As the Republican Party moves to engineer itself for a post-Bush era, many Americans are reconsidering the definition of conservatism. The sad death of my former colleague Jesse Helms and today's New York Times editorials on Nelson Rockefeller and Dwight Eisenhower offer an opportunity to consider the current state of the GOP. How did the party of Abraham Lincoln, the great emancipator, become a party so strong in the South? Much of the transformation began in 1964.
As a lifelong Republican now disaffiliated and supporting Barack Obama for president, I still recall that year's GOP convention in San Francisco's Cow Palace. At age 11, I was there with my father, a Rockefeller delegate, when the Republican Party overwhelming nominated Sen. Barry Goldwater. In retrospect, it's hard to believe that our party selected a candidate who had voted against the Civil Rights Act in the Senate. In the end, the Arizonan won only six states besides his own: Louisiana, Mississippi, Georgia, Alabama and South Carolina! Goldwater lost the election, but his candidacy sowed the seeds of the new Republican Party of which Jesse Helms would someday be a part.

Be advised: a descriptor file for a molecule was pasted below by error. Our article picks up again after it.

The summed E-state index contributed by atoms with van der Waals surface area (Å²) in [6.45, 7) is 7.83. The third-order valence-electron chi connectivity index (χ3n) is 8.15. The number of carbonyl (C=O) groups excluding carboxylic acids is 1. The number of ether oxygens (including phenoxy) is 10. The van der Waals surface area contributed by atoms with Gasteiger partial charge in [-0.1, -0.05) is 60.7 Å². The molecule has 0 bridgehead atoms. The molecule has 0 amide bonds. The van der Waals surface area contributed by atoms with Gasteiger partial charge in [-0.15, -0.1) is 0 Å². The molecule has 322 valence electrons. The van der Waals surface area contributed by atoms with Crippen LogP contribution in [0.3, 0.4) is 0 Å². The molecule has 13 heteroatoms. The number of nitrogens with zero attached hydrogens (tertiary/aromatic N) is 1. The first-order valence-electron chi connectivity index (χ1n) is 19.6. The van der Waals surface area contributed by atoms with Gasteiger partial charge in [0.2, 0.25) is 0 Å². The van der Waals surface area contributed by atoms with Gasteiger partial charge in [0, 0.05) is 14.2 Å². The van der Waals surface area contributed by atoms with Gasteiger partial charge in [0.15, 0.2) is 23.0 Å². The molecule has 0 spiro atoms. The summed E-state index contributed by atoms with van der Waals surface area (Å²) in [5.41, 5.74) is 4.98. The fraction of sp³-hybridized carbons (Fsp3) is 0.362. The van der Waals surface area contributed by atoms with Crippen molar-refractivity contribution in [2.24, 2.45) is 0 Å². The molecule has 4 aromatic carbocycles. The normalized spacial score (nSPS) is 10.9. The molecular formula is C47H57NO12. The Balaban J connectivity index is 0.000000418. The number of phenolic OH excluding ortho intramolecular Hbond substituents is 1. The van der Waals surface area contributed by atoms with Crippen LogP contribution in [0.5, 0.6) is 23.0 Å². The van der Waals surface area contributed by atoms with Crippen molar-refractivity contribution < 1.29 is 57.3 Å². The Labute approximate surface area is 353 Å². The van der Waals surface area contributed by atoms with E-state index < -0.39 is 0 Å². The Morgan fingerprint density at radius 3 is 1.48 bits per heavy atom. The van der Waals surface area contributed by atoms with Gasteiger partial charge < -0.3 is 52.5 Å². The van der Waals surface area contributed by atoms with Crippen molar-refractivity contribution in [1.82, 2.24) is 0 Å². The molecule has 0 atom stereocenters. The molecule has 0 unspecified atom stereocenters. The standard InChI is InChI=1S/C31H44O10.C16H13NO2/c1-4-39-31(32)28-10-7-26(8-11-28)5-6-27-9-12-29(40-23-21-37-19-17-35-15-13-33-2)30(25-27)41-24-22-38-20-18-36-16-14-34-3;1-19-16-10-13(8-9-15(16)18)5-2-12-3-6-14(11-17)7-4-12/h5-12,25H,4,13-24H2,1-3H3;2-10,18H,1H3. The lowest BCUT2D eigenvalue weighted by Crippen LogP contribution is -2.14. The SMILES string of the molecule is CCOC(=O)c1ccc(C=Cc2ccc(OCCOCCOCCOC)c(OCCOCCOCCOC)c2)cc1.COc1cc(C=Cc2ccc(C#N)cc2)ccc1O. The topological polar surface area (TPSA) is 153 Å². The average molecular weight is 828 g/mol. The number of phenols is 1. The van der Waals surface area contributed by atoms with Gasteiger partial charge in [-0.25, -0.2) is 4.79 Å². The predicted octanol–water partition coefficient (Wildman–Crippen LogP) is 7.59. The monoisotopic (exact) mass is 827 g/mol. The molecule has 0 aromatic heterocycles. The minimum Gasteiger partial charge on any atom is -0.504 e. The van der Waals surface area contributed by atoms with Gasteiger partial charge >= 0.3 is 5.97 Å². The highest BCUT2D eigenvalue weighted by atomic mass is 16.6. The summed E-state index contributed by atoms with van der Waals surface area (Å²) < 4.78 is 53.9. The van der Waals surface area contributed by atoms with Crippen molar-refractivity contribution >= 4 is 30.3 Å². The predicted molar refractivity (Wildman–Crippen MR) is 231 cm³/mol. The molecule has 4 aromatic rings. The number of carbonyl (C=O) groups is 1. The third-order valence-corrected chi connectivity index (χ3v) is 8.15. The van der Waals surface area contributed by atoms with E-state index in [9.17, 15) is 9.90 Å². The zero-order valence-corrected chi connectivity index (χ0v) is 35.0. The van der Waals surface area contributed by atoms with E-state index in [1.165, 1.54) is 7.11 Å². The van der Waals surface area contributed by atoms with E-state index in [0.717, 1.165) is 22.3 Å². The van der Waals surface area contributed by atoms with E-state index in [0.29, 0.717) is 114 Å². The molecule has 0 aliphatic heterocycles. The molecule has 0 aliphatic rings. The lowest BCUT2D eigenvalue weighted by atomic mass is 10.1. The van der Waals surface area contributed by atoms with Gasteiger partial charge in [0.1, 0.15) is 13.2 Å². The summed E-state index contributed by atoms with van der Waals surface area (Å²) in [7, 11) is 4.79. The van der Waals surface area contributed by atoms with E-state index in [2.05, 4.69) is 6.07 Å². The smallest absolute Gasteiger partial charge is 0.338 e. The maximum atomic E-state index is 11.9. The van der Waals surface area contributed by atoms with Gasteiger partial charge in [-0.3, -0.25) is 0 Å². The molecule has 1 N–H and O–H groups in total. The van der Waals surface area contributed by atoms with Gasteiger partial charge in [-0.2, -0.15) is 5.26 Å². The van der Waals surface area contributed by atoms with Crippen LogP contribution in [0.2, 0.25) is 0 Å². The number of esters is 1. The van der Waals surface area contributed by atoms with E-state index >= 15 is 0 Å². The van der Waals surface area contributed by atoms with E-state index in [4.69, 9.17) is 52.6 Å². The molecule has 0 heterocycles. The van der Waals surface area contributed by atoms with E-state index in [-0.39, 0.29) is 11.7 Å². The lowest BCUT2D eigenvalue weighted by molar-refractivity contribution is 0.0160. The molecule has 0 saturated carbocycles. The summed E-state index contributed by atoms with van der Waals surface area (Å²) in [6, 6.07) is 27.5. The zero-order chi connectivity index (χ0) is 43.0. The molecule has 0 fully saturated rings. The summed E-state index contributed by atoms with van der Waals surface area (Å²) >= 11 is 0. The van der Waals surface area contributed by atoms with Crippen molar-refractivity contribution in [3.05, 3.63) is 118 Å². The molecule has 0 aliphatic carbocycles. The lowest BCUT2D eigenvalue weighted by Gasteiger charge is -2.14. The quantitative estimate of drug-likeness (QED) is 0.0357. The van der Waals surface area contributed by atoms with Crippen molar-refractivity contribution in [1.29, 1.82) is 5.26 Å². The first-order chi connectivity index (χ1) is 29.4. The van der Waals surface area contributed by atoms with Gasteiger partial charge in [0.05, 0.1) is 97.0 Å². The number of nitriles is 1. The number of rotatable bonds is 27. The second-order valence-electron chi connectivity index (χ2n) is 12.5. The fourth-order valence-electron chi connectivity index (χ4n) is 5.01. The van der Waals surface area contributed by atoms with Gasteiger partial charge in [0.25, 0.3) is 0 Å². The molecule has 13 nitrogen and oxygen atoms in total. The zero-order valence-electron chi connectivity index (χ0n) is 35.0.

Helms' legacy is one of strong opposition to women's reproductive freedom, gay rights, foreign aid for diplomacy, public funding for the arts. The priorities Helms pioneered run strong in today's GOP. But I believe the policies Rockefeller and Eisenhower championed represent a truer conservatism.
The new Republican Party, which controlled the executive and legislative branches for much of my time in the Senate, has squandered a surplus, neglected our planet, desecrated our First and Fourth Amendment freedoms, mired us in a costly quagmire in the greater Middle East and augmented the tragic disparity of wealth in America. Who would call these policies conservative?
Eisenhower-Rockefeller conservatism supported a robust middle class and sound environmental stewardship. It also championed personal freedoms and valued investing in educational opportunity for all. But these policies have all but disappeared from Republican politics. Can anyone imagine a modern Republican president warning America of a dangerous "military-industrial complex"?
Since the 1964 election, the definition of conservatism has grown murky and the Republican Party has changed dramatically.